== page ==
Neo-idealistic criticism counters the naive empiricism of descriptive criticism, with its quasi-absolutist particularism and immediatism, by arguing that whatever descriptive ideal and method is brought to bear on the work of art (whether stylistic or sociological, assimilative historical or a poetic method which displays the work’s radical individuality), its “topicality” and viability depend upon the critical viewer’s sense of its still undisclosed depths, its still untold pertinence, its still unmined significance: the sense that whatever method is brought to bear on the work of art, it remains an evasive although experienced aura. In effect, the probing of the art’s aura will never be completely done, for that aura (the art as operational) is itself never complete without that critical probing. From this point of view, the art continues to remain “vulnerable,” and any description of it that means to be more than naive must take this vulnerability into account, openly suggesting avenues of approach to the work which the description on its own does not take. In other words, any description must imply its own contradiction, or at least open-endedly emanate an aura of alternatives. Theoretically, no description is simple, unless the art’s aura is itself simple and severely limited. But in “critical” practice all too many descriptions are simple, indeed simplistic, for they are implicitly concerned with eliminating the uncertainty—or at least leveling the contradictions—of the art’s aura. Such seemingly “pure” description exemplifies false critical consciousness.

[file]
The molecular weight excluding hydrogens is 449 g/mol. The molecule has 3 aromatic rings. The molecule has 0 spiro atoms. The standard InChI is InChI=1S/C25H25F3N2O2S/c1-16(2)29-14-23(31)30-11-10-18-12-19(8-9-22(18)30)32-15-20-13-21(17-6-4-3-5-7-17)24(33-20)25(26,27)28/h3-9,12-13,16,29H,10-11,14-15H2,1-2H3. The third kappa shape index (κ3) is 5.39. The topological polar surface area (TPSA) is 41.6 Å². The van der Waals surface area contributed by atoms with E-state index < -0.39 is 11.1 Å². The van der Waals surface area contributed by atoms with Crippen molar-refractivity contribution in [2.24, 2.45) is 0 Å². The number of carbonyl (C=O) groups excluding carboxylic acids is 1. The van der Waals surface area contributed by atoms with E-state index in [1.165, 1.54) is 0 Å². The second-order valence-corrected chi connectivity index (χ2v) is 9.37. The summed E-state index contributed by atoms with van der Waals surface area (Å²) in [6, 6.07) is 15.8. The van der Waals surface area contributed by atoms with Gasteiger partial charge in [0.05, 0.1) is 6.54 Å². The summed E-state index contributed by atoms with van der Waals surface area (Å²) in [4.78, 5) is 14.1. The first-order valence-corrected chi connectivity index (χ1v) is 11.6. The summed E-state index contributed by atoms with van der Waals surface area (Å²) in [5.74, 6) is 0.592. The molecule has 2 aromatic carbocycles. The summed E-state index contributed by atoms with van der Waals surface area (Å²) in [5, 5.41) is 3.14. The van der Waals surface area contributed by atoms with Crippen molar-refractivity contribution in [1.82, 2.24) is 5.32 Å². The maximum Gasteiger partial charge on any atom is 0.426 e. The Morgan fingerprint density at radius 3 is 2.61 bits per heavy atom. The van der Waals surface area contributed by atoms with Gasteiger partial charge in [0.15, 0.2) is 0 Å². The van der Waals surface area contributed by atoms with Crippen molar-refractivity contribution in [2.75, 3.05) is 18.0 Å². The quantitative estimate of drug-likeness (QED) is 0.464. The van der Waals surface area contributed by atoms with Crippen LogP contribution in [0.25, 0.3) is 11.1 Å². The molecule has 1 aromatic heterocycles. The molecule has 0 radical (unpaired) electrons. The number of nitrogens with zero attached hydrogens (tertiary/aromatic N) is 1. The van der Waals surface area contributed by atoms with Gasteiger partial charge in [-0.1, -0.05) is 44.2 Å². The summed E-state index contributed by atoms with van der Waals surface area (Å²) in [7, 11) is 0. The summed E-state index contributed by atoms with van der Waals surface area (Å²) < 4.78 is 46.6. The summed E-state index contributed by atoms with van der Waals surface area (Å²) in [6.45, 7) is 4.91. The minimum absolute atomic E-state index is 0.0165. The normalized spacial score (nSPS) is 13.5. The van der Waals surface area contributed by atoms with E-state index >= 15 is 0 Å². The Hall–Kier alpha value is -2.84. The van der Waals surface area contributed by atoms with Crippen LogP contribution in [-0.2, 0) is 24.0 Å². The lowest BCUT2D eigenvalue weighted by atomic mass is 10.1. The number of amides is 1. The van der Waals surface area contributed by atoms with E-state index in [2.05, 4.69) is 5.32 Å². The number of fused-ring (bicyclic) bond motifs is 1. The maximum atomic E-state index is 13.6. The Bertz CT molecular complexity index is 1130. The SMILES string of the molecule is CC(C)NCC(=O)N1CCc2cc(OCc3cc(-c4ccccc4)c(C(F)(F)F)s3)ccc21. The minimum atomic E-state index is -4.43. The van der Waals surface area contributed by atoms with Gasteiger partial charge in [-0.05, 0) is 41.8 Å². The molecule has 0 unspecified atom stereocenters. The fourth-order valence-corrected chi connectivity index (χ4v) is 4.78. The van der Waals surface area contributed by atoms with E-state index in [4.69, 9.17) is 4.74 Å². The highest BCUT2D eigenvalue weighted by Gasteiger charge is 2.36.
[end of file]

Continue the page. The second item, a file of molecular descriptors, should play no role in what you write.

Very little contemporary empirical art criticism has any “idealistic” tendency, because very few empirical critics are willing to acknowledge their vulnerability, i.e. the contingency of their reflections, corresponding to the contingency of the aura of the work of art. They want closure and completeness—seeming comprehensiveness and finality—and description, pursued far enough, seems to guarantee it. But in fact it is a way of foreclosing on the work of art, a way of cutting possible future loss of meaning by gambling it away in the present by seeing the work as all fact when, indeed, it does seem to be all fact. Description reduces the work to a secure obviousness, abolishing the “fantasy” of what it might be. To restore contingency to the vision of it, so that it might become visionary, the critic must acknowledge the contingency of his own consciousness, and not attempt to capsulate the work in a hermetic description. This contingency is not entirely acknowledged by accepting the inadequacy, or recognizing the limitations, of critical methods. Nor is it acknowledged by admitting partisanship—the critic’s willingness to defend or attack an art on the basis of his taste (whether that be the expression of a prejudiced, fixed sensibility or one which discovers itself in response to an unexpected art). The empirical critic means to be disarming by acknowledging the weakness of his methods—to abide by description alone is already to make such an acknowledgment—and his passionate partisanship (his pursuit of his sense of quality). But neither acknowledgment accounts for his inability to deal with the work’s aura. The critic’s contingency has less to do with the limits of rationality and the prejudices of irrationality than with a condition of consciousness itself. Consciousness is conative as well as cognitive: unless this is recognized, criticism cannot begin to comprehend either its own desire for descriptive closure or, self-contradictorily, its unhappiness with such absolutism—and its unhappiness with the work of art as given, whether in itself, in description, or in any final appraisal. Criticism is always struggling free of its bondage to its own presuppositions and knowledge, its own sense of the given.